Bill 78 is a Canadian piece of legislation created to curb public protests. So every night in at 8pm adults, children, men, women (and all inbetween) take to the streets with pots and pans to show that the right to protest cannot be taken away. They do this to demand the bill be stopped. And for many, to show support of the 100 day student strikes in Quebec that have been taking place over raised education fees. Strikes that have seen harsh policing, arrests and violence, and have resulted in the urgent passing of Bill 78 - described as a threat to freedom of expression.

The video above is beautiful. It's a beautiful thing to see people coming together, walking the streets of their city and raising their voice to be heard.

Yet, this issue is massive and could have huge implications for protest as we know it. It's a slow step-by-step process of chipping away at the autonomy of the citizens. Of repealing laws quietly, creating new laws in secrecy and shrouding each bill and piece of legislation in the cloak of 'protection' and 'public order' or 'national security'. We've seen this in the UK. When Boris decided that noone is allowed to protest in parliament square (apart from the legendary Brian Hawes). We see it in the treatment of students during protests with kettling tactics and violent treatment. We see it with the Fortnum and Mason 145, with the crime of a fabricated 'intended intimidation' and pre emptive arrests preceding the Royal wedding. 

I stand in solidarity with those in Quebec and around the world who stand up against this legitimised violence and authoritarianism. Through and through. 

For more info:
And for an anarchist perspective on the issue:

history is a weapon

Today is the Queens big Jubilee party day.

And I don't want to talk about it.

I don't want to see another Union Jack rammed into my direct or periphery vision. I don't want to play any more. The whole unadulterated spectacle of manipulating subjects into believing they are civilians, masking harsh austerity measures with another royal escapade, dressing the event up in nationalism and patriotism and passing it off as what the people want/ need /can't live without. A big pretense to unite Benedict Andersons 'imagined community'; bringing together the sovereign with the modern nation state. Binding the state, the queen and the subject-come citizen in some kind of politically motivated forced capitalist marriage.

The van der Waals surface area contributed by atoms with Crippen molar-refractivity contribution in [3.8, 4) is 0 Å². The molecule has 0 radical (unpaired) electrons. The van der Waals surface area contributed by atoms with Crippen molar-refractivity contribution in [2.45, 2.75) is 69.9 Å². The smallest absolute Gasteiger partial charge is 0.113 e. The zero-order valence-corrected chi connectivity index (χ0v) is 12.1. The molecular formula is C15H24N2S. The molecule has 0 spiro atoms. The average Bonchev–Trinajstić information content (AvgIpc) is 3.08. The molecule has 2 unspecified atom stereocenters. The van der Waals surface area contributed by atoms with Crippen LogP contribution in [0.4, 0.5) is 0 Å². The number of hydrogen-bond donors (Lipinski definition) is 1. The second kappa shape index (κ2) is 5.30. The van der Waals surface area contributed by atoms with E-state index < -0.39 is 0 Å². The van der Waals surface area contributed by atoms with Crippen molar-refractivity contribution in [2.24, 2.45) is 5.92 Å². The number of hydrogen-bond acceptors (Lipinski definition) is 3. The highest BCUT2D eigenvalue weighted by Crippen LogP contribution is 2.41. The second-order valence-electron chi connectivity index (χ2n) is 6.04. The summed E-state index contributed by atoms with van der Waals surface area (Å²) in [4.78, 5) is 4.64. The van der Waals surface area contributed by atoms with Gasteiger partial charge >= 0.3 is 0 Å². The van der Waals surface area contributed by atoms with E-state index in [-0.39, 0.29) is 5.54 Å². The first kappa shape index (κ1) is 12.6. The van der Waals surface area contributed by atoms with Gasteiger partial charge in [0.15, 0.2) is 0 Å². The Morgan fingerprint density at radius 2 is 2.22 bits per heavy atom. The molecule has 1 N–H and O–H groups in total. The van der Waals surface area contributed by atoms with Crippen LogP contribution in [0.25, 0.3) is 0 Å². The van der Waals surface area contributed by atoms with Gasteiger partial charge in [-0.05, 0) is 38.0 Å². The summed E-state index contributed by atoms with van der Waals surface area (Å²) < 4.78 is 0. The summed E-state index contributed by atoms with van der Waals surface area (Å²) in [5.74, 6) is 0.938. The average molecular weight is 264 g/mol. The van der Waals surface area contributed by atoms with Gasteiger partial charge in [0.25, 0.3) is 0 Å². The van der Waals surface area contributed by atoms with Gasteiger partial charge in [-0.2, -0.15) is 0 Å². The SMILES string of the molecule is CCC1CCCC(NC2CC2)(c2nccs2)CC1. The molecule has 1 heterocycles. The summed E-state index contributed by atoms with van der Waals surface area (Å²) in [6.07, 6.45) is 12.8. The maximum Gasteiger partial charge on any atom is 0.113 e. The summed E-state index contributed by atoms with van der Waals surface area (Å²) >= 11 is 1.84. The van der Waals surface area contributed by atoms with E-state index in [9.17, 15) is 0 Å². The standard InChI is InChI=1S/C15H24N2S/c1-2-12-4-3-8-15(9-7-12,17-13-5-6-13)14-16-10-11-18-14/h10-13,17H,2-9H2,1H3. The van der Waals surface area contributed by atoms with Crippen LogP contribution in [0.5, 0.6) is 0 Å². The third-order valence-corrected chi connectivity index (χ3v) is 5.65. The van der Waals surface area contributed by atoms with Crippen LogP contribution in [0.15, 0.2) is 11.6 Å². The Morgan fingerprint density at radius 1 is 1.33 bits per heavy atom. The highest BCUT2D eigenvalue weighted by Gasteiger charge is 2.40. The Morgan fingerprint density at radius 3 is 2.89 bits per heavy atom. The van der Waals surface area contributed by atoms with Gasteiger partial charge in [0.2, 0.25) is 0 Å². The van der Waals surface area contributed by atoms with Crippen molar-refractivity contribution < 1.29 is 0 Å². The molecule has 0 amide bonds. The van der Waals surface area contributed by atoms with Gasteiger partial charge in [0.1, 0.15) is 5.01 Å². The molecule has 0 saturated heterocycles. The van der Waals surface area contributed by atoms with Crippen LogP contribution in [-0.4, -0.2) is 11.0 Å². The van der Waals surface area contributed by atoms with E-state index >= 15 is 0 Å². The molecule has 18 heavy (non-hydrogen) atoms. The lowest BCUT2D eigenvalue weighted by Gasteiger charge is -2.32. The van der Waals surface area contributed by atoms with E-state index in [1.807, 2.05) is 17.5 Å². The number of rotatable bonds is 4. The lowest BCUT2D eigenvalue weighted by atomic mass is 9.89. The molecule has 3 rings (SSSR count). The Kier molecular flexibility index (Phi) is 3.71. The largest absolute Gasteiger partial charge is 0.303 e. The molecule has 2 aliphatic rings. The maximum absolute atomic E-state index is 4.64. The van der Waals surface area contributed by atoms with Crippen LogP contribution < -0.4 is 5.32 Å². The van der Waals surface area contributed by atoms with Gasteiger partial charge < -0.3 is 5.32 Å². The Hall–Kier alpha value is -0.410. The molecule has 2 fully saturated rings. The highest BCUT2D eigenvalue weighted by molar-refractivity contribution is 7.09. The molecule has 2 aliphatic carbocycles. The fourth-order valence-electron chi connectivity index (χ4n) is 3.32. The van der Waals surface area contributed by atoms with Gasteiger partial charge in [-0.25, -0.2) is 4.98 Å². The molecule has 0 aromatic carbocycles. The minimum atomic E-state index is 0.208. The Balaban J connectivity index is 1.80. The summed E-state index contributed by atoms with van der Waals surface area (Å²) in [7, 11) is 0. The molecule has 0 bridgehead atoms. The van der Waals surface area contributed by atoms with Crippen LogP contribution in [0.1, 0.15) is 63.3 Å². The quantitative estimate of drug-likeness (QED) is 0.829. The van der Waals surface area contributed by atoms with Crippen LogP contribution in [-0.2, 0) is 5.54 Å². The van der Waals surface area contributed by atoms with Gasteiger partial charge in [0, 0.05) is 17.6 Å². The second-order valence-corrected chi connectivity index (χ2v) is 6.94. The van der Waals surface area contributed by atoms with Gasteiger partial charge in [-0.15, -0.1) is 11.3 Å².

However, I will talk about what Jubilee really means. See point 4. 

ju·bi·lee n.
a. A specially celebrated anniversary, especially a 50th anniversary.
b. The celebration of such an anniversary.
2. A season or an occasion of joyful celebration.
3. Jubilation; rejoicing.
4. often Jubilee Bible In the Hebrew Scriptures, a year of rest to be observed by the Israelites every 50th year, during which slaves were to be set free, alienated property restored to the former owners, and the lands left untilled.
5. often Jubilee Roman Catholic Church A year during which plenary indulgence may be obtained by the performance of certain pious acts.

So to celebrate I have been reading Howard Zinn's 'A Peoples History of the United States'. Sat here, with my eyes and ears firmly shut to the ringing imperialism of the royal family, I am reading horrific stories of massacre, of slavery, of racism. I am reading of the brutal and unrelenting acts of the 'pioneers' of the new world. Who, for Queen and country, transported Black African slaves from continent to continent, trading, abusing, branding, starving, suffocating and killing thousands upon thousands of human beings. 

"By 1800, 10 to 15 million blacks had been transported as slaves to the Americas, representing perhaps one-third of those originally seized in Africa. It is roughly estimated that Africa lost 50 million human beings to death and slavery in those centuries we call the beginnings of modern Western civilization, at the hands of slave traders and plantation owners in Western Europe and America, the countries deemed the most advanced in the world."

There is a lot to be said about slavery. There is a lot left unsaid concerning slavery. Coming from a city in the UK that reaped a substantial percentage of it's wealth from the slave trade makes me question the big gap we have in our historical education. The main trade of sugar cane, tobacco, rum and cocoa were all products of the slave trade. But slavery and empire are sidelined at school for a tempered history of the United States of America, the development of medicine and punishment and World War 2. Colonisation had barely entered my vocabulary until I started university aged 21. History is a weapon that can be used for many a purpose. And often, that purpose is to shield truth from the many, hegemonically blurring the line between subject and citizen until the current situation is accepted as truth. Common sense. What else could it possibly be?

History is a Weapon. Read more about it.